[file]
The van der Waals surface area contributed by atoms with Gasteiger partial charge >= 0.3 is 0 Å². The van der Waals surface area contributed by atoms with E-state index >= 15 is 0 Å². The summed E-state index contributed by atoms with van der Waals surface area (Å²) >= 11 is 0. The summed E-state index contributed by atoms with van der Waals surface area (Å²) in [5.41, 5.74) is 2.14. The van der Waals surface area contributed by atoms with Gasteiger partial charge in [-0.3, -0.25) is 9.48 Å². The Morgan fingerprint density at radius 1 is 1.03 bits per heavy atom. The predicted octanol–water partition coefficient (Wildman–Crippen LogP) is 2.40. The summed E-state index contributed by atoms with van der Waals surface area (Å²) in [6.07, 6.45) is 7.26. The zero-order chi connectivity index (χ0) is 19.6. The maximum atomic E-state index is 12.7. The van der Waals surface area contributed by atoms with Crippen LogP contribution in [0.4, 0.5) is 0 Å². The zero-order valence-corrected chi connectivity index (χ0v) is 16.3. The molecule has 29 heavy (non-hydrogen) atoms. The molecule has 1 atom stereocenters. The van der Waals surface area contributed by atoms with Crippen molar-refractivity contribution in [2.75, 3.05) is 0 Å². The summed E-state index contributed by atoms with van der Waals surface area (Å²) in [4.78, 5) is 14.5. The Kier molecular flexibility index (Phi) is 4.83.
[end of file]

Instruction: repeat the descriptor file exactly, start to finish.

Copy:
The van der Waals surface area contributed by atoms with Gasteiger partial charge >= 0.3 is 0 Å². The van der Waals surface area contributed by atoms with E-state index >= 15 is 0 Å². The summed E-state index contributed by atoms with van der Waals surface area (Å²) >= 11 is 0. The summed E-state index contributed by atoms with van der Waals surface area (Å²) in [5.41, 5.74) is 2.14. The van der Waals surface area contributed by atoms with Gasteiger partial charge in [-0.3, -0.25) is 9.48 Å². The Morgan fingerprint density at radius 1 is 1.03 bits per heavy atom. The predicted octanol–water partition coefficient (Wildman–Crippen LogP) is 2.40. The summed E-state index contributed by atoms with van der Waals surface area (Å²) in [6.07, 6.45) is 7.26. The zero-order chi connectivity index (χ0) is 19.6. The maximum atomic E-state index is 12.7. The van der Waals surface area contributed by atoms with Crippen LogP contribution in [0.4, 0.5) is 0 Å². The zero-order valence-corrected chi connectivity index (χ0v) is 16.3. The molecule has 29 heavy (non-hydrogen) atoms. The molecule has 1 atom stereocenters. The van der Waals surface area contributed by atoms with Crippen molar-refractivity contribution in [2.75, 3.05) is 0 Å². The summed E-state index contributed by atoms with van der Waals surface area (Å²) in [4.78, 5) is 14.5. The Kier molecular flexibility index (Phi) is 4.83.